Before you get married, you or your partner may want to make a prenuptial agreement – also known as a Binding Financial Agreement. It can detail who owns certain assets and property, what assets are shared, and what happens to your finances if the marriage ends. You can also enter into a Binding Financial Agreement after you are married, or if you are in a de facto relationship.
These agreements are useful if:
You and your partner must provide full disclosure of each other's financial circumstances and each of you must obtain independent legal advice.
Speak to one of our family lawyers about preparing a Binding Financial Agreement today.
A prenuptial agreement (or Binding Financial Agreement) is a legally enforceable written agreement entered into by two people prior to their marriage, which defines the financial and property rights of each person if the marriage ends.
The terms of such an agreement may be that each person will keep their own separate property in the event of a separation and that neither person will make a claim on the other’s separate property.
A prenuptial agreement should include:
Each prenuptial agreement will have certificates of independent legal advice for each person’s lawyer to sign, and a separation declaration to be signed by one party if the couple separates, to confirm that the parties have separated. We recommend that there is full and frank financial disclosure by you and your partner before the terms of the prenuptial agreement have been agreed upon.
A prenuptial agreement is appropriate if one or both of you have an asset or financial resource (such as superannuation) of significant value at the time of entering into the agreement that you want to protect in the event that the marriage ends. Alternatively, the person with no significant assets may suggest a prenuptial agreement to alleviate any stress in the relationship regarding the motivations for marriage.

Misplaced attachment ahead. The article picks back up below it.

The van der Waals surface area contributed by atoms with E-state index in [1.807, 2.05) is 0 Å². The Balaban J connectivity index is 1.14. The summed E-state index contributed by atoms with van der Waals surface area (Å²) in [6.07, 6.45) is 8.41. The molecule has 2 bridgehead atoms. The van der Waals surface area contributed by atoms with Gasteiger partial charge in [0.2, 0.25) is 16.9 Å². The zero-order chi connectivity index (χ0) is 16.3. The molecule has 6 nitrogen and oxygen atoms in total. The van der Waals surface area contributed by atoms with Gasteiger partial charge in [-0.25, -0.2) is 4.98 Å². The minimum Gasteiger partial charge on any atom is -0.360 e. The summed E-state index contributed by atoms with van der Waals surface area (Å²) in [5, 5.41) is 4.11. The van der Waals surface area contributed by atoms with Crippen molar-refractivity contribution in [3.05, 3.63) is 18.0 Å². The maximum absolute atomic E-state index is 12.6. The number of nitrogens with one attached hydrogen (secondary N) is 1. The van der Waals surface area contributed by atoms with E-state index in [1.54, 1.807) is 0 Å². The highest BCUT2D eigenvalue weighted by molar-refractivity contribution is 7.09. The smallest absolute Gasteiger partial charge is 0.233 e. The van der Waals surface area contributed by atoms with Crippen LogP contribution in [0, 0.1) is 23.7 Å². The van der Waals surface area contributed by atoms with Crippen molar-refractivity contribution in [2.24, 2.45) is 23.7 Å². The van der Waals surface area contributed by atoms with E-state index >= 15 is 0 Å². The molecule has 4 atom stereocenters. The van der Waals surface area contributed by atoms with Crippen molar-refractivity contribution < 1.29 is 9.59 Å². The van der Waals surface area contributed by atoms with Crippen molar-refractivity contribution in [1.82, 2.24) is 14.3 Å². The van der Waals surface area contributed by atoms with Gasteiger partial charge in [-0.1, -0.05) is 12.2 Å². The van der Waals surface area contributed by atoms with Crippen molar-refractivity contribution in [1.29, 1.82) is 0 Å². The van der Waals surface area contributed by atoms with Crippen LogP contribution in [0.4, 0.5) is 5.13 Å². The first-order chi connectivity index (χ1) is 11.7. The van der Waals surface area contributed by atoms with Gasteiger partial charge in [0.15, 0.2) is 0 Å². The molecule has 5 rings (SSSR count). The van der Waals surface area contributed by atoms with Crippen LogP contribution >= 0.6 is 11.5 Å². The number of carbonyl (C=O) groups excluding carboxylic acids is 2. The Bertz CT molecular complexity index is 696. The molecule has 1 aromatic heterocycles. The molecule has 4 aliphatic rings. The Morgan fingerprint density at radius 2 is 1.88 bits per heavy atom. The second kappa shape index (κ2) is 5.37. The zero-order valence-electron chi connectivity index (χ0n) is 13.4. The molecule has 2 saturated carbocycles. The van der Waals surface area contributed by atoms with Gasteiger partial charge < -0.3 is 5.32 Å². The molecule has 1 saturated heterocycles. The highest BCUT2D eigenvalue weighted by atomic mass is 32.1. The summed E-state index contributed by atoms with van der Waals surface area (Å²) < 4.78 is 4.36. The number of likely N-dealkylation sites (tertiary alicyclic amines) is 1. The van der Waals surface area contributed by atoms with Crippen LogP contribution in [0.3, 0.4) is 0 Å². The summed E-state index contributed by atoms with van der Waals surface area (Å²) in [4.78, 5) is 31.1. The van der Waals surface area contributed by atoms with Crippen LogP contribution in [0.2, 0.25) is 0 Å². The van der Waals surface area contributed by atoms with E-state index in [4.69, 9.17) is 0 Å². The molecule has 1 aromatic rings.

Prenuptial agreements should be entered into freely and without any pressure, and be finalised well before your wedding day. If your partner suggests that you enter into one a week before the wedding, then it is usually not appropriate to sign such an agreement.
If you have any questions or concerns about prenuptial agreements, contact a family lawyer for legal advice as soon as possible.
The prenuptial agreement is generally legally binding and enforceable, but if the agreement is not drafted correctly, it may be deemed invalid and completely set aside by the court.
The prenuptial agreement comes into effect when the couple separates. If one party does not comply with the terms of the agreement, an application can be made to the Family Court of Australia asking them to enforce the agreement. The court will determine the validity of the agreement (as well as its enforceability), and can then make an order that the terms of the agreement are enforced.
In certain circumstances, the court can set aside prenuptial agreements – for example, if the agreement does not comply with the Family Law Act, if there is fraud, or if there was undue influence or non-disclosure when the agreement was made.
Contact our family lawyers today and make sure you protect what you're entitled to.
The term “prenuptial” specifically refers to an agreement entered into prior to marriage. The agreement outlines what is to occur in the event that the marriage does not proceed, or in the event that the marriage ends. If you are in a de facto relationship, you can make an equivalent agreement known as a Cohabitation Agreement.
This type of agreement is a good way of protecting your financial position at the beginning of a relationship.
You can make a cohabitation agreement:
We recommend that you get expert legal advice in relation to prenuptial and cohabitation agreements.
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